Meditation: definition and techniques
Meditation is a practice where an individual trains the mind or induces a mode of consciousness. The term “meditation” derives from the Sanskrit word dhyana, which means attention and contemplation. Meditation includes a large variety of activities with or without spiritual and religious connections, and is designed to promote relaxation, build internal energy and develop compassion, love, patience, generosity and forgiveness. There are different kinds of meditation: they all include mental activity, emphasizing on religion, spirituality or concentration, however, some approaches also incorporate diet or movement (e.g. ayurveda, yoga). Transcendental and mindfulness meditations are two of the most popular meditation techniques. Transcendental meditation involves the use of a mantra; it is performed in sitting position with eyes closed twice per day for 15-20 minutes. Conversely, mindfulness meditation pays attention to the movement of the abdomen during breathing; it is practiced in sitting position with eyes closed, legs crossed, on a pad or on a chair and with straight back.
The health benefits of meditation
The practice of meditation is increasing among people who want to cure stress-related conditions, as well as to promote general health. Moreover, the interest in these benefits is growing among researchers who study the integration of this practice with medicine.
Firstly, meditation induces a state of relaxation, which reduces the stress and anxiety levels, therefore improving the general health condition. In fact, meditation determines a reduction of heart rate and oxygen consumption, with a decrease of pH and arterial lactate. Moreover, meditation produces an increase in the galvanic resistance of the skin and a predominance of alpha waves, produced during the state of relaxation.
Brain Aging Delay
Secondly, the regular practice of meditation suggests potential improvement in cognitive and emotional functions able to delay brain aging. The regular practice of meditation seems to modify brain activity and to induce structural alterations in specific areas of the brain. In fact, meditators present larger thickness of the cerebral cortex and a higher volume of gray matter in the brain regions associated with processes of learning, memory, regulation of emotions and emphatic capacity.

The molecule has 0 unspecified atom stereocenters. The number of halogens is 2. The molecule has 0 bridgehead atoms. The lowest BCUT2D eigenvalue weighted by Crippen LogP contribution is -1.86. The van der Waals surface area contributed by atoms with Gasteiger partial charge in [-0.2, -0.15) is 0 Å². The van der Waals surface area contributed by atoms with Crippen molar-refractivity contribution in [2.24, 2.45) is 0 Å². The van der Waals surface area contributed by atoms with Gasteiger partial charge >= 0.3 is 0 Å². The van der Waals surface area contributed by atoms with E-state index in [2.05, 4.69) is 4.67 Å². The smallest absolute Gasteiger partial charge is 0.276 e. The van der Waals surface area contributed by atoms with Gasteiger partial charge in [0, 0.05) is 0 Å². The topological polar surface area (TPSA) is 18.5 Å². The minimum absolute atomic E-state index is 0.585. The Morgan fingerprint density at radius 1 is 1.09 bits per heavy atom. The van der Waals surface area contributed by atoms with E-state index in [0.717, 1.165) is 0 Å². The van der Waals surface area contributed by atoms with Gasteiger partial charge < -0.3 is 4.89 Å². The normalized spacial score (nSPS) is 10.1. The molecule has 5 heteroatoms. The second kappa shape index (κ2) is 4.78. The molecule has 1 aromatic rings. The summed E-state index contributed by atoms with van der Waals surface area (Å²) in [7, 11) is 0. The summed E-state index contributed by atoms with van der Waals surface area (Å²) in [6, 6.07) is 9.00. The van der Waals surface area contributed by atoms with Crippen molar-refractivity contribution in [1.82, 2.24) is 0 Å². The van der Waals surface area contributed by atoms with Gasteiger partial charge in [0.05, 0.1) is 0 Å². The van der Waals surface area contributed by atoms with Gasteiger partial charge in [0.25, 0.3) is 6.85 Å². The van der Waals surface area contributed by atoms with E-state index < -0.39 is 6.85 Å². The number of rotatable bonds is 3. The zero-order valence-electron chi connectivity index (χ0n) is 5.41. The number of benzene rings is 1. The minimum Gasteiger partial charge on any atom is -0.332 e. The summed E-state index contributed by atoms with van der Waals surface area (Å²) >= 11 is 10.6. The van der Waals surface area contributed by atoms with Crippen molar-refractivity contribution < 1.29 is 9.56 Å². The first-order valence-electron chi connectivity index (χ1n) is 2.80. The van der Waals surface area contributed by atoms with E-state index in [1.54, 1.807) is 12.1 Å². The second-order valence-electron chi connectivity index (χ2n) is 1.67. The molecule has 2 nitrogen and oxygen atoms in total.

Relief from Ailments
Thirdly, meditation also shows benefits in some disease conditions. For example, meditation improves the regulation of mean arterial pressure in patients with coronary disease, reducing the risk of mortality, myocardial infarction and cerebrovascular accident. In patients diagnosed with cancer, meditation alleviates the physical and emotional adverse effects of the medical treatments. Similar benefits have also been observed in patients who have undergone organ transplantation. Elderly people benefit from meditation with improvement in sleep quality. Moreover, pain can be reduced with the practice of meditation.
In spite of the benefits, meditation may nonetheless cause adverse effects such depersonalization and de-realization. Therefore, it is not recommended for individuals with borderline or psychotic conditions.
In conclusion, meditation is a mental training able to modify the function of the brain and mind in favor of attention skills, cognitive capacity and emotional regulation, improving the response capacity to every day stressor stimuli.
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- JAMA Internal Medicine
- J Relig Health